Some of the ancillary workers are caught in a new poverty trap; people working fewer than 16 hours are not entitled to income support, either. Many ancillary staff have lost their rights to free prescriptions and dental treatment and to a Pounds 40-a-week allowance for child care. The only workers to benefit will be those with an unemployed partner, who will then be able to claim income support.
"The people who will suffer most will be women on their own," says Virginia Branney, a national negotiator with UNISON, the national and local government workers' union. "They will again be caught in the legal entanglements of the social security system."
The National Council for One-Parent Families has written to the DSS to protest. "We are particularly concerned about this because it is a change made by a commissioner, not by legislation, and we suspect that the minister didn't even know about it," a spokeswoman said.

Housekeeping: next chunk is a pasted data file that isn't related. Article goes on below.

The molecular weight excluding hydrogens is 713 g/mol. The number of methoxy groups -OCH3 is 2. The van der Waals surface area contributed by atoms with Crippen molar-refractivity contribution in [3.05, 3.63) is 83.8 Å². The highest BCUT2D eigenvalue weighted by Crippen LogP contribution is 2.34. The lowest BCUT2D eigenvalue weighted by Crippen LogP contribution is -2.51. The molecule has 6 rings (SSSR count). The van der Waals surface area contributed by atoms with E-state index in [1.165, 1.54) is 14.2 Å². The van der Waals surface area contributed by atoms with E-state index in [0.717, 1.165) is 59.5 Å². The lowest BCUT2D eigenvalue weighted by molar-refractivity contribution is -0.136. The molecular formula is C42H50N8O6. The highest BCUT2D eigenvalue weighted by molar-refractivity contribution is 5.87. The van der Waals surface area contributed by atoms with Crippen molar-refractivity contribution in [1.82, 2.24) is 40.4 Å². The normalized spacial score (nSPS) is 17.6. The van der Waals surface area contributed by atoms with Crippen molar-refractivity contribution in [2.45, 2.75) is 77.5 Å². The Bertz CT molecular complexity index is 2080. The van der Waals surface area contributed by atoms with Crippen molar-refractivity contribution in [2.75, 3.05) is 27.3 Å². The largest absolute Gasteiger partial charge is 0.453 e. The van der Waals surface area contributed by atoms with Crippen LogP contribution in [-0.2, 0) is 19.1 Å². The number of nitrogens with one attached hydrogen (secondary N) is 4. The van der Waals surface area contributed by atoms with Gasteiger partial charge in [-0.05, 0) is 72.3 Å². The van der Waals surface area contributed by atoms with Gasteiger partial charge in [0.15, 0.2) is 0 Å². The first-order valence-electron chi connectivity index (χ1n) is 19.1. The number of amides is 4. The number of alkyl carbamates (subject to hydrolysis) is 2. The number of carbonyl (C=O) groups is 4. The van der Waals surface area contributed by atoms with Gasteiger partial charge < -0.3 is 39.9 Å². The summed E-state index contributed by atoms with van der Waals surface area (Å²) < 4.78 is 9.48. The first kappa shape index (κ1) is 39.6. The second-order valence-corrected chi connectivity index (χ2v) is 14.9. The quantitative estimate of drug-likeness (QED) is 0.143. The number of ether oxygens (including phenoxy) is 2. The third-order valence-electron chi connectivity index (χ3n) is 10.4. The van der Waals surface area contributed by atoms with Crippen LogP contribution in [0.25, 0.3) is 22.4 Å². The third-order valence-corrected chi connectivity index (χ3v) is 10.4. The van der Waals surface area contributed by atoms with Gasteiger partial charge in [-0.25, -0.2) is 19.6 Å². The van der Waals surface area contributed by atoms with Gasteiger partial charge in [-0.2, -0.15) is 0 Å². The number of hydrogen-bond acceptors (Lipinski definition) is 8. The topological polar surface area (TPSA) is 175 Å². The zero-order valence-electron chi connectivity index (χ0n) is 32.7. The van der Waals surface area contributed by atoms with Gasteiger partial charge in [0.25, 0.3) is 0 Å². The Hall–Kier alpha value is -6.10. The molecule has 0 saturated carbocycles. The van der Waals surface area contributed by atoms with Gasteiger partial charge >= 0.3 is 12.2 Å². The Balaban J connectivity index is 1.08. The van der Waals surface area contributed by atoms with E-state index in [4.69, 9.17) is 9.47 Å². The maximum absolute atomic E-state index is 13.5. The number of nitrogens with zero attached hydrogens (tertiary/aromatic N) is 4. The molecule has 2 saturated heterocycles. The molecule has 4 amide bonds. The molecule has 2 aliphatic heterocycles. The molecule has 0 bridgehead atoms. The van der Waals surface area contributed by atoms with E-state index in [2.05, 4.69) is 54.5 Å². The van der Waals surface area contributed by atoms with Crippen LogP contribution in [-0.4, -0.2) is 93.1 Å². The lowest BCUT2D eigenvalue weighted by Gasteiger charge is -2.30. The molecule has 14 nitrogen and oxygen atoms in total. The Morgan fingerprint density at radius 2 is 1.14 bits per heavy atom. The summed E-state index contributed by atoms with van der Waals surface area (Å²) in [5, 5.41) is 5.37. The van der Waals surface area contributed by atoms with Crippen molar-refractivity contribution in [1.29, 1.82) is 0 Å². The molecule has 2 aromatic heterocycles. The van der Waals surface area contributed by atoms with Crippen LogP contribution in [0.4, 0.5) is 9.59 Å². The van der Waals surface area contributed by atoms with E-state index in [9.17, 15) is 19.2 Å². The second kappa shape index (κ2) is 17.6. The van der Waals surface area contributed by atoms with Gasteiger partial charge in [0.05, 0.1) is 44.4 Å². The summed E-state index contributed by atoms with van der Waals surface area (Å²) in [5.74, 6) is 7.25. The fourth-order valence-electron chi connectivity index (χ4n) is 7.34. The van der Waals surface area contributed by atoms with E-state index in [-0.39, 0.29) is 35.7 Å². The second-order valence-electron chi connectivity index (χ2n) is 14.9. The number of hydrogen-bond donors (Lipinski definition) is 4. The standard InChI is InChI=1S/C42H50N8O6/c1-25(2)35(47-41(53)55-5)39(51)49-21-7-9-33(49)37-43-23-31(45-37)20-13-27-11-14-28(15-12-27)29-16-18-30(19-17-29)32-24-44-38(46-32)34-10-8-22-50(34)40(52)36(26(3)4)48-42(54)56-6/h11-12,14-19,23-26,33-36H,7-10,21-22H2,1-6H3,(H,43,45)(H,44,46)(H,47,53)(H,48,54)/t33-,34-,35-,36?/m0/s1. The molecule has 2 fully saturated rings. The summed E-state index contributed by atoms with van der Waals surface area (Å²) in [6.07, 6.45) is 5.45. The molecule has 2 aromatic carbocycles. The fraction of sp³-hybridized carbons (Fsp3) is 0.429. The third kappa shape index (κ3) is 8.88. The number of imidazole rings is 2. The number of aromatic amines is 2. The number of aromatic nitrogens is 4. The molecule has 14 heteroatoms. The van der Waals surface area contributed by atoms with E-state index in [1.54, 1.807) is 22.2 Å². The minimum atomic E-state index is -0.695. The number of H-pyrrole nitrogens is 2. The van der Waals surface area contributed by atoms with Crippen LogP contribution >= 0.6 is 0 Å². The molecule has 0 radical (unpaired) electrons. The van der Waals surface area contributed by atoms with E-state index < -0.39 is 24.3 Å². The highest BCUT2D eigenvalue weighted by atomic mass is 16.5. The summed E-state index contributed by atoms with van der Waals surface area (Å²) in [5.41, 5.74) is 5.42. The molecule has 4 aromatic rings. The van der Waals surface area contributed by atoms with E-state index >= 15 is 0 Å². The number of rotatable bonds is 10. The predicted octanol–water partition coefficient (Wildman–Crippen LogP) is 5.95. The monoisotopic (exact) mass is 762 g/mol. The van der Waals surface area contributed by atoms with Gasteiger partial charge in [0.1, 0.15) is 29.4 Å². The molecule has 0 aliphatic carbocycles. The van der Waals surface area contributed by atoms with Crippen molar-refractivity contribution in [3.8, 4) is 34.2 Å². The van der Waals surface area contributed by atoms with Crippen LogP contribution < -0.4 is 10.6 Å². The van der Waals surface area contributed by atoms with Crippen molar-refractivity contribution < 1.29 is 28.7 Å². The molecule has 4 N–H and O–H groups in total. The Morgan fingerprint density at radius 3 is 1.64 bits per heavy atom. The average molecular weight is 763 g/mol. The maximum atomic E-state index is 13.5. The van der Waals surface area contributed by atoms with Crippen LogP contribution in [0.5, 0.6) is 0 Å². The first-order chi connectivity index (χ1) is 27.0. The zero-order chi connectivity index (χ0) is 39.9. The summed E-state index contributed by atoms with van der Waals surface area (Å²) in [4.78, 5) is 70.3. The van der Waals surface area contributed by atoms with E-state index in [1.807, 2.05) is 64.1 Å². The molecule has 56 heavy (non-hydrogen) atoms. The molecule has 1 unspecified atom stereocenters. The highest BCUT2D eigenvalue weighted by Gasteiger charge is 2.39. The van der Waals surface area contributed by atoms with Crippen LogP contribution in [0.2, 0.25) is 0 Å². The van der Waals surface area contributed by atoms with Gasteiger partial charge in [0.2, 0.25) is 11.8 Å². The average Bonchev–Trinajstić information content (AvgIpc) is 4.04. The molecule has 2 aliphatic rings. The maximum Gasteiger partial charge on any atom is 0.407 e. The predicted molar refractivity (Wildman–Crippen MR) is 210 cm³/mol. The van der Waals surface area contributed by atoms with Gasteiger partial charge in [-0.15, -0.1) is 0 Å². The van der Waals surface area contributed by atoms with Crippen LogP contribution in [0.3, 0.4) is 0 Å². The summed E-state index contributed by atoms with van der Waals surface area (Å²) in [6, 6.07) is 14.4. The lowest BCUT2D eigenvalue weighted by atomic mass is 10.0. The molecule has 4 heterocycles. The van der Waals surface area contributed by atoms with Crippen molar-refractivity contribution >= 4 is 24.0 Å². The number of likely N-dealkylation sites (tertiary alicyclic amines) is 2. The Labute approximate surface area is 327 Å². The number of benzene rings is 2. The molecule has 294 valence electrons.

The whole issue of state benefits and school staff is fraught with complications. There is a national agreement with school manual workers such as groundsmen and caretakers which says that their employment is "interrupted" during the school holidays, when they can claim unemployment benefit. But this does not apply to classroom assistants and administrative ancillaries, who are generally women.
To add to the muddle, decisions about eligibility for benefits are made locally, and so vary from area to area. Communications between DSS offices are poor, with different free phone helplines giving conflicting advice.